The cooperative nature of our work is reflected in several key ways. Within the organization itself, we have a highly engaged Board of Directors that is seated by presidents and chief academic officers ranging from the Jesuit-inspired to the local community college. This PDF Document gives detail of the board’s purpose and functions.
Our Engaged Scholarship Advisory Committee promotes excellence in the recognized practices of connecting teaching, research, and service with identified community issues. The committee is also representative of our broad membership and its members believe strongly in the role that faculty and students can play in supporting community issues while simultaneously advancing along a career pathway. This PDF document gives detail of the committee’s purpose and functions.
Our Community Advisory Committee promotes campus-community partnership of the highest quality; partnerships that fulfill an agreed mission, share authority and experience, and increase the capacity of the community organization. The work of the committee helps to deepen students’ knowledge of both community issues and their career trajectory. This PDF document gives detail of the committee’s purpose and functions.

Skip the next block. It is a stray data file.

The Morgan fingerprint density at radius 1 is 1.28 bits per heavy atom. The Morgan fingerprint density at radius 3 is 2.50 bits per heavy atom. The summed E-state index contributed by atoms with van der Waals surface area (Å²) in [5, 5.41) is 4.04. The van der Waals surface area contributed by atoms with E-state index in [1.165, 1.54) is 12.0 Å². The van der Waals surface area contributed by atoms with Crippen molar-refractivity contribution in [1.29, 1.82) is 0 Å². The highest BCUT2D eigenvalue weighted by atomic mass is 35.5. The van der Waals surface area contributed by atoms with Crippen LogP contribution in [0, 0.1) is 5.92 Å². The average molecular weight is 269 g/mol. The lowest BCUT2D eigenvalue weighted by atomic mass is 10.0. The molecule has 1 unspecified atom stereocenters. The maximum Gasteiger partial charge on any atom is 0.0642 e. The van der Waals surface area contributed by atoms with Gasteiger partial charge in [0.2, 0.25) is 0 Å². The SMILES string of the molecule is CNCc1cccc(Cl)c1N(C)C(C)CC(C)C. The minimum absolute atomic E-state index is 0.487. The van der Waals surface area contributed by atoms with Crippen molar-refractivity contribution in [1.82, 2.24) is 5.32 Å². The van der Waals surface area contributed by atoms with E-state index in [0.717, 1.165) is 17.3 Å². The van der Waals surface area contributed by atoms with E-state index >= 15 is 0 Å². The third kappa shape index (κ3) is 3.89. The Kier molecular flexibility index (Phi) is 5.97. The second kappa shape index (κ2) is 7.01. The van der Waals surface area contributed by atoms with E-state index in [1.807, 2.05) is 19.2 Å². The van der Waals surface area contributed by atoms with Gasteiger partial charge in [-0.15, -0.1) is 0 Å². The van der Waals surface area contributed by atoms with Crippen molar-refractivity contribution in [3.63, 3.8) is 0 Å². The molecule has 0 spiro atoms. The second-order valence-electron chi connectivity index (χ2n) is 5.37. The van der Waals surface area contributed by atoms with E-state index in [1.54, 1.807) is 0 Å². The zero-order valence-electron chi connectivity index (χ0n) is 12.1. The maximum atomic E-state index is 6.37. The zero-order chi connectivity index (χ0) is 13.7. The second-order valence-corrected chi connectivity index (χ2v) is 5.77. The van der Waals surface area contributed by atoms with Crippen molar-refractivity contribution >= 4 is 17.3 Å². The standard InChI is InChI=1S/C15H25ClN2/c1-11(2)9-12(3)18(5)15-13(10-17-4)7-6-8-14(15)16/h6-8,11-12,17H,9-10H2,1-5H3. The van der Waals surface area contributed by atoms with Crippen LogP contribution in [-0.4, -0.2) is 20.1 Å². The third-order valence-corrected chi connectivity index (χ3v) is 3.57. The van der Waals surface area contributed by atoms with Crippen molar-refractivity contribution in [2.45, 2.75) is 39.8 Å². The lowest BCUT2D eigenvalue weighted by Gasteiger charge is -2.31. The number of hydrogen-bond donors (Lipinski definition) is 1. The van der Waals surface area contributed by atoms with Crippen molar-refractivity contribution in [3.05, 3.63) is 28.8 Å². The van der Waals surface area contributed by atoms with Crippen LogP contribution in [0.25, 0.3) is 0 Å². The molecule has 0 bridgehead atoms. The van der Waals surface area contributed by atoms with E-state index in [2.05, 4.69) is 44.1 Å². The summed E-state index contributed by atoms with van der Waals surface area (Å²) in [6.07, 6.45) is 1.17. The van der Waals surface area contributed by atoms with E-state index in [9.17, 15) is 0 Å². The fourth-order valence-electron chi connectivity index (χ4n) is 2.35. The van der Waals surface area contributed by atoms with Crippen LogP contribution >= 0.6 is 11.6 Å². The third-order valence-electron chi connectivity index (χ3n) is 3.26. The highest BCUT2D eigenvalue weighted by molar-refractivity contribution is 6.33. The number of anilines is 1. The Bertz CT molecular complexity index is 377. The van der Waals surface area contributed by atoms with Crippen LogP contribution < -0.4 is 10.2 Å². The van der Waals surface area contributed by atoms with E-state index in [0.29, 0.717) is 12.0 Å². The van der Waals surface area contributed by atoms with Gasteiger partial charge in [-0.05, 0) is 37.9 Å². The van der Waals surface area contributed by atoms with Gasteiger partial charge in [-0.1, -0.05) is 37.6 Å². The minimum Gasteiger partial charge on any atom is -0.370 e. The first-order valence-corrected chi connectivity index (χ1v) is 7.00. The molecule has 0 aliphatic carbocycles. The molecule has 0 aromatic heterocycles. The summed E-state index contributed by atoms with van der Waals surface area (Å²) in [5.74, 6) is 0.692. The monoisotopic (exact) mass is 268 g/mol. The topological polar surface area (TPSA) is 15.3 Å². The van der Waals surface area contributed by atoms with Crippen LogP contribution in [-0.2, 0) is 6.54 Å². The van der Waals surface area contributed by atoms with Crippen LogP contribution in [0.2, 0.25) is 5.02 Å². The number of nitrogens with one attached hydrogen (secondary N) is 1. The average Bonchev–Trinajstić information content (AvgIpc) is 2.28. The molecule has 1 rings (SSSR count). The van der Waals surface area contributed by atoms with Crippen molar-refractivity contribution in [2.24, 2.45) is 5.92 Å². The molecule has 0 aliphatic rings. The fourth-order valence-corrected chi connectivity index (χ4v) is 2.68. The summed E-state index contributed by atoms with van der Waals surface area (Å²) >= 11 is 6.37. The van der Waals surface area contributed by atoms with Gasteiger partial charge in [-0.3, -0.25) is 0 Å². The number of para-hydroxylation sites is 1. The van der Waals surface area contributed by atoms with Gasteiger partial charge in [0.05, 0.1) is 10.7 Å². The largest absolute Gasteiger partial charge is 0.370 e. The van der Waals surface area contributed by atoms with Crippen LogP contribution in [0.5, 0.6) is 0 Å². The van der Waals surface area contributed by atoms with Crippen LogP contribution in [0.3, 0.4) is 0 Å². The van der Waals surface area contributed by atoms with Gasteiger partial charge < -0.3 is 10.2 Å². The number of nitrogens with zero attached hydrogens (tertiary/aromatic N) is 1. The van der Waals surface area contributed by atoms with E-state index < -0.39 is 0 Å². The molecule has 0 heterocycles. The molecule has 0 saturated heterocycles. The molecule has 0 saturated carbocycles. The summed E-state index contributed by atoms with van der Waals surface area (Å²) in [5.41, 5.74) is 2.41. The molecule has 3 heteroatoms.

Follow this link to open a document describing our organizational structure.
A Reflection on our Present Challenge and Shared Responsibility
The career pathway for students has become a major statewide and national concern. In the context of sluggish job growth, deferred retirements, a rapidly changing occupational structure – along with abysmal job placements for recent college graduates – higher education is facing a major challenge as to the “value proposition” that it provides for students. Embedded within this challenge are the existing tensions that exist between private and public institutions, all of whom are competing for a diminishing number of students who have the ability to pay increasing costs.
Connecticut Campus Compact provides a ‘space’ for all higher education institutions in the state to collaborate and cooperate, to the benefit of students, institutions, and the state at large. Given the Compact’s focus on civic engagement, all institutions, ranging from Jesuit-inspired to local community college, can revel in the unique communities they serve and the wide breadth of opportunities provided to be engaged.
-President David Levinson, Norwalk Community College, Connecticut Campus Compact Board member, and recipient of the 2010 Carnegie Classification for Community Engagement, August 12, 2011